Bates served 15 years in the attorney general’s office, mostly recently from 2012-14 as first assistant to Attorney General Scott Pruitt. His responsibilities included overseeing the more than 90 civil and criminal attorneys and 40 agents employed by the attorney general's office.
As the governor’s special adviser, Bates will primarily be responsible for overseeing implementation of the Pinnacle Plan, the Oklahoma Department of Human Services’ (DHS) ongoing effort to reform the state's child welfare operations.
“Tom is knowledgeable about the Pinnacle Plan and the legal process surrounding the plan,” said Fallin. “I look forward to having his expertise on this priority issue and to ensure the Pinnacle Plan is being implemented effectively.”
Bates joined the attorney general's office in 1999. While there, he litigated and prosecuted a number of high profile cases. He served the office as Don't Call Registry administrator, lead assistant attorney general for consumer protection litigation, chief of the multicounty grand jury unit, chief of the public protection unit, and as first assistant.
"Having worked with Tom in his previous capacity in the attorney general's office, I am excited that he will be working with us on the Pinnacle Plan,” said DHS Director Ed Lake. “We appreciate Governor Fallin selecting high-quality appointments to fill the role of special adviser and we know Tom will bring valuable perspective and experience to our efforts."
A native Oklahoman, Bates graduated from U.S. Grant High School in Oklahoma City, and earned a bachelor’s degree and his juris doctorate from Oklahoma City University.
Bates is an active member of Putnam City United Methodist Church and has served the congregation in a variety of leadership roles. He is a graduate of Leadership Bethany and has served on the board of directors for the Bethany Chamber of Commerce. He is also a graduate of the Oklahoma Bar Association's leadership academy and Leadership Oklahoma Class 28.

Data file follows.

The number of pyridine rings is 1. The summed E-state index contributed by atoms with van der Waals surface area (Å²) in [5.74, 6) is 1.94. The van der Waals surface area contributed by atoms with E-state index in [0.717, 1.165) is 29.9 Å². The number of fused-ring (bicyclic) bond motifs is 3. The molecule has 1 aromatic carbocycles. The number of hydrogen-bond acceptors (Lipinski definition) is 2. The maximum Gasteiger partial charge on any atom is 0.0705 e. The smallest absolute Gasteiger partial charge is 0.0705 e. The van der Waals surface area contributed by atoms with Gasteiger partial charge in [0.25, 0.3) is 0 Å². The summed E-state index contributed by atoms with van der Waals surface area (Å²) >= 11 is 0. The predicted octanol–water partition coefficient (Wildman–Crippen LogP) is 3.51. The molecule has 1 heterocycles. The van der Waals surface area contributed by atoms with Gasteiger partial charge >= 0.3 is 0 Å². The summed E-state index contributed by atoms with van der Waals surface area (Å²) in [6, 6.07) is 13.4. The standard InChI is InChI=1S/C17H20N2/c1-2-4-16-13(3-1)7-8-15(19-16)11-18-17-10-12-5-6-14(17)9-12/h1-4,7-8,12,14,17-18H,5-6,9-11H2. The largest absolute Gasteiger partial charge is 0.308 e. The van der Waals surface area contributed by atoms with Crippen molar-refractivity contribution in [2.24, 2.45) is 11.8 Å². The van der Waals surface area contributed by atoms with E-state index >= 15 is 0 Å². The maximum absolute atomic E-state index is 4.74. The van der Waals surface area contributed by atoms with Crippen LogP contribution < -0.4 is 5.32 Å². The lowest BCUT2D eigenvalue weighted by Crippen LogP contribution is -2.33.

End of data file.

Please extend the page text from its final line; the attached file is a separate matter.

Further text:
He and his wife, Kellye, have been married for 26 years. They have two sons, Andy and Billy, who are both students at the University of Central Oklahoma.
More about the Pinnacle Plan
The Oklahoma Pinnacle Plan is a five-year improvement plan for the state’s foster care system. The plan was developed in 2012 as a result of a settlement agreement in a class-action, civil rights lawsuit. DHS agreed to make improvements in several key areas of the foster care system including increasing the recruitment of foster homes, reducing the use of emergency shelters, and lowering workloads for child welfare specialists.
In recent months, DHS has announced the closing of its two state-run emergency children’s shelters, child welfare workers have greatly reduced the number of backlog cases, and the department and its contract foster care agencies have recruited hundreds of new foster homes. DHS has increased in-home services to families in an effort to keep children out of state custody and worked to help children reunite with their families or reach adoption faster. Thanks to these efforts, the numbers of children in care has been steadily dropping which is positively impacting all the goals in the Pinnacle Plan.